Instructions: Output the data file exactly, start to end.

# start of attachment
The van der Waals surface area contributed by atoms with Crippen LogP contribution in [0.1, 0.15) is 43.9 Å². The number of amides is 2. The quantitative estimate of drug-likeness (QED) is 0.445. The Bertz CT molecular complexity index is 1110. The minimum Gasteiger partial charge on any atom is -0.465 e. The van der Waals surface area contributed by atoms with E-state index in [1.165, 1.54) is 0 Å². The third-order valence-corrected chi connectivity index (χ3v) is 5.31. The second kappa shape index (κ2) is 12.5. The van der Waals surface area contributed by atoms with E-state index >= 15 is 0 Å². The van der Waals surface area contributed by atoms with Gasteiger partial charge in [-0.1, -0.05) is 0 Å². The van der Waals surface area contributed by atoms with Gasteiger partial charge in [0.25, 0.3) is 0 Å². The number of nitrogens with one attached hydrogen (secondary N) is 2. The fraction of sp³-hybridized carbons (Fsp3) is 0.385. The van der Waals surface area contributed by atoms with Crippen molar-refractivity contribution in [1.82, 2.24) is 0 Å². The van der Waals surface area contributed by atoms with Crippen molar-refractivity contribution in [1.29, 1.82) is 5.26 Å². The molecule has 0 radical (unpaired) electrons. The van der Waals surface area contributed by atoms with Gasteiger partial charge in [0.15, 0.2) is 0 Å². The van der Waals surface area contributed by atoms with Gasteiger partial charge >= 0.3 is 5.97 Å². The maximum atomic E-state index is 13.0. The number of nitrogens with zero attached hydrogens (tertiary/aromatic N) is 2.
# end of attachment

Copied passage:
The van der Waals surface area contributed by atoms with Crippen LogP contribution in [0.1, 0.15) is 43.9 Å². The number of amides is 2. The quantitative estimate of drug-likeness (QED) is 0.445. The Bertz CT molecular complexity index is 1110. The minimum Gasteiger partial charge on any atom is -0.465 e. The van der Waals surface area contributed by atoms with E-state index in [1.165, 1.54) is 0 Å². The third-order valence-corrected chi connectivity index (χ3v) is 5.31. The second kappa shape index (κ2) is 12.5. The van der Waals surface area contributed by atoms with E-state index >= 15 is 0 Å². The van der Waals surface area contributed by atoms with Gasteiger partial charge in [-0.1, -0.05) is 0 Å². The van der Waals surface area contributed by atoms with Gasteiger partial charge in [0.25, 0.3) is 0 Å². The number of nitrogens with one attached hydrogen (secondary N) is 2. The fraction of sp³-hybridized carbons (Fsp3) is 0.385. The van der Waals surface area contributed by atoms with Crippen molar-refractivity contribution in [1.82, 2.24) is 0 Å². The van der Waals surface area contributed by atoms with Crippen molar-refractivity contribution in [1.29, 1.82) is 5.26 Å². The molecule has 0 radical (unpaired) electrons. The van der Waals surface area contributed by atoms with Gasteiger partial charge in [0.15, 0.2) is 0 Å². The van der Waals surface area contributed by atoms with Gasteiger partial charge >= 0.3 is 5.97 Å². The maximum atomic E-state index is 13.0. The number of nitrogens with zero attached hydrogens (tertiary/aromatic N) is 2.